I mean, not only do we have here a couple of extremely intelligent human beings, both who have independently developed habits of thinking in metaphysical terms about the world in which they live, and then filtering their own difficult life-experiences through two uniquely crafted crucibles of internal, intellectual critique....they have also undergone self-reinvention. Add to the mix that they have educated, reflected upon and re-educated themselves about an enormous and dizzying array of topics having to do with things theological, historical and current. Then, I ask you, consider these folks at breakfast. I smell overdone eggs, burned toast, boiling coffee. ("Not so," says Suzanne, "we are mundane, normal. The eggs and coffee are perfect.")
Suzanne Paola, author of poetry books Petitioner, Glass, and Bardo, which won the 1998 Brittingham Prize in Poetry, and most recently The Lives of The Saints, is also Suzanne Antonetta, author of her memoir Body Toxic, winner of the 2002 American Book Award. In Body Toxic, she writes of heroin addiction, the saints of every day, of god, of a quiet nuclear and chemical-dumping disaster she still experiences, we will all experience, for the rest of our lives, in horrific images and beautiful language.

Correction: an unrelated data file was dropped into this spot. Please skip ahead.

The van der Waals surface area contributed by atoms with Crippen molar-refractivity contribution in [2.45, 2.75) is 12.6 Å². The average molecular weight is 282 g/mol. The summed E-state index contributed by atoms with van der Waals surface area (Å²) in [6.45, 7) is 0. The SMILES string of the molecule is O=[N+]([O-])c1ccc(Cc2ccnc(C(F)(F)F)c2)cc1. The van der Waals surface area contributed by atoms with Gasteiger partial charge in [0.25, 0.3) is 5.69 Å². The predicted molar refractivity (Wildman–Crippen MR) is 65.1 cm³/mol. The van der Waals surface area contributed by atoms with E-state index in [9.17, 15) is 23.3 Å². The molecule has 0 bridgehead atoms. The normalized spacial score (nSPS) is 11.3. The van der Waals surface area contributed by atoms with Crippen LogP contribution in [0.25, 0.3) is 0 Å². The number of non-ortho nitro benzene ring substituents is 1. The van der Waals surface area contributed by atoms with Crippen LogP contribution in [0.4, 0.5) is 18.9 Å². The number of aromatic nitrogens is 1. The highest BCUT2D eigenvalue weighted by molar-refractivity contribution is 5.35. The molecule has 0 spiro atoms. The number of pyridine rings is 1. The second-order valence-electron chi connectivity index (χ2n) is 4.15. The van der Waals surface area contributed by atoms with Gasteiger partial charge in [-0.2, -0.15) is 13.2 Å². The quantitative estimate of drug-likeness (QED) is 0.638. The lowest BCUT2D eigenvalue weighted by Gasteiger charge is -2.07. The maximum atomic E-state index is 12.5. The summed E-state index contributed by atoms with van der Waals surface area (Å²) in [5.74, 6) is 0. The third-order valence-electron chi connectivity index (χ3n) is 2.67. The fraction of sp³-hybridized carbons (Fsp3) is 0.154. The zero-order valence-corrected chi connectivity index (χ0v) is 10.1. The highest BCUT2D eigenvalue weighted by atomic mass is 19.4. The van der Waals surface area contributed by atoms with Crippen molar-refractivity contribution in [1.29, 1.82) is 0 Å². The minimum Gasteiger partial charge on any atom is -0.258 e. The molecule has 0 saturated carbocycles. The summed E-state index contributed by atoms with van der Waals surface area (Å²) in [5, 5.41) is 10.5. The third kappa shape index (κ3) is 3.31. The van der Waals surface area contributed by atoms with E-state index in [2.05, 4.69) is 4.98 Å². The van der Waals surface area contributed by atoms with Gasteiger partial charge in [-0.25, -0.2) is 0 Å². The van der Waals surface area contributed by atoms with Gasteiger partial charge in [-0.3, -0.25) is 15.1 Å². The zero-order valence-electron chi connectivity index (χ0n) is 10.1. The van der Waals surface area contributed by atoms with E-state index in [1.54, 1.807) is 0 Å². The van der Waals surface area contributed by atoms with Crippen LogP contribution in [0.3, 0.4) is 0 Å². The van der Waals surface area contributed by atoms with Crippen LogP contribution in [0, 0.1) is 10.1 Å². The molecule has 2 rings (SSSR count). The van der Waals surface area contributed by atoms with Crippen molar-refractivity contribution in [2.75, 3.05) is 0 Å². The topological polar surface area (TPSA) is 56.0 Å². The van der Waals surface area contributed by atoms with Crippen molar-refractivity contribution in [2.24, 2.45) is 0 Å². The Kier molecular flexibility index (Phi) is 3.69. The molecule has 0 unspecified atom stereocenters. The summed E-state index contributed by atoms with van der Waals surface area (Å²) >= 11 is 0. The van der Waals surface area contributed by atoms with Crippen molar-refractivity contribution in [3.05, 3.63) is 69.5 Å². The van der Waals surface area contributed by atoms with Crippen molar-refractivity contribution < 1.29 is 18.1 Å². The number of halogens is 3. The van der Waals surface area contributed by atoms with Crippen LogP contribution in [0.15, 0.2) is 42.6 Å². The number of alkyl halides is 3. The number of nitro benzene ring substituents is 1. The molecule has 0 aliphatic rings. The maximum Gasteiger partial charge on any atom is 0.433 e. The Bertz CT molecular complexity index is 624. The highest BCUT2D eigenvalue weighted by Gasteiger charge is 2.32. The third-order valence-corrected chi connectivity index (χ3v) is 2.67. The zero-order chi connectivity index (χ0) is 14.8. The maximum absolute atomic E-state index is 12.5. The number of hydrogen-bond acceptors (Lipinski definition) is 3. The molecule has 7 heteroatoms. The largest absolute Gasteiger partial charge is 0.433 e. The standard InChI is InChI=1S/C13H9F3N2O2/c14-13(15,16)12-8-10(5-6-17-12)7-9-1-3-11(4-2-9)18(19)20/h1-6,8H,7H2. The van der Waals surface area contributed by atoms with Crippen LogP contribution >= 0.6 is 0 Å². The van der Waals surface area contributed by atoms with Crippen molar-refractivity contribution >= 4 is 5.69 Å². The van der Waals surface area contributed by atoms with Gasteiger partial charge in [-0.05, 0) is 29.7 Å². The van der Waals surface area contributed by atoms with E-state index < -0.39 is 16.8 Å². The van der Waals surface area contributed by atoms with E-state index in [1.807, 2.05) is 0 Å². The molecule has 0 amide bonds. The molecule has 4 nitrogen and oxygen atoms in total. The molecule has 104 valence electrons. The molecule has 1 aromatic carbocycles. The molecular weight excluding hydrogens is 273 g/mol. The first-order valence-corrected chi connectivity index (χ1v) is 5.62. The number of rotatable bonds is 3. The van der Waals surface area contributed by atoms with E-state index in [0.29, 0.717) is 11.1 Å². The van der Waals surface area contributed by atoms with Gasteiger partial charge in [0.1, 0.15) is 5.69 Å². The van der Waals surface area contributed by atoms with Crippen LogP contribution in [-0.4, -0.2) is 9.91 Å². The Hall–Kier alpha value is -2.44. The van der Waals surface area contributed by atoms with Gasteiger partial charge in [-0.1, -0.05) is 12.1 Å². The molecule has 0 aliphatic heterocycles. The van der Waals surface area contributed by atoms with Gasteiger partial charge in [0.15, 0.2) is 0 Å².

Please welcome Suzanne Antonetta Paola.